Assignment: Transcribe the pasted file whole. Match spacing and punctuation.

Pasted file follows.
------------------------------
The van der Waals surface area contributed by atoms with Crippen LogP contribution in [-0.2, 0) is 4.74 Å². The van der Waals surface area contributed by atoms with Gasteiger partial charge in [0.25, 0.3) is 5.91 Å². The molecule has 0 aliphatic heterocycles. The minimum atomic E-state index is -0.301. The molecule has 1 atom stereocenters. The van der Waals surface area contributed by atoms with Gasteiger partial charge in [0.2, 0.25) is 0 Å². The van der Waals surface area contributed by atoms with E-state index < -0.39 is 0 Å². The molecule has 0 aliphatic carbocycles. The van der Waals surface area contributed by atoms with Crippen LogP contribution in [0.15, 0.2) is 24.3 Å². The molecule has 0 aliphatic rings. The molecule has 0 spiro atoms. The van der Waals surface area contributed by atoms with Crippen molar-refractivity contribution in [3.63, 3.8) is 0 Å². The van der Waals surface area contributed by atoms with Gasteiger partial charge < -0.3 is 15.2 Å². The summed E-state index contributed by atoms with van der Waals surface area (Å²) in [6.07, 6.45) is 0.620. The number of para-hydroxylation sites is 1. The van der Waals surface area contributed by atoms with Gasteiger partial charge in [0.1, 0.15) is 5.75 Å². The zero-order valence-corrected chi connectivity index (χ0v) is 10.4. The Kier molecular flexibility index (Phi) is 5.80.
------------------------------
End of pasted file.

The van der Waals surface area contributed by atoms with Crippen LogP contribution in [-0.2, 0) is 4.74 Å². The van der Waals surface area contributed by atoms with Gasteiger partial charge in [0.25, 0.3) is 5.91 Å². The molecule has 0 aliphatic heterocycles. The minimum atomic E-state index is -0.301. The molecule has 1 atom stereocenters. The van der Waals surface area contributed by atoms with Gasteiger partial charge in [0.2, 0.25) is 0 Å². The van der Waals surface area contributed by atoms with E-state index < -0.39 is 0 Å². The molecule has 0 aliphatic carbocycles. The van der Waals surface area contributed by atoms with Crippen LogP contribution in [0.15, 0.2) is 24.3 Å². The molecule has 0 aliphatic rings. The molecule has 0 spiro atoms. The van der Waals surface area contributed by atoms with Crippen molar-refractivity contribution in [3.63, 3.8) is 0 Å². The van der Waals surface area contributed by atoms with Gasteiger partial charge < -0.3 is 15.2 Å². The summed E-state index contributed by atoms with van der Waals surface area (Å²) in [6.07, 6.45) is 0.620. The number of para-hydroxylation sites is 1. The van der Waals surface area contributed by atoms with Gasteiger partial charge in [0.1, 0.15) is 5.75 Å². The zero-order valence-corrected chi connectivity index (χ0v) is 10.4. The Kier molecular flexibility index (Phi) is 5.80.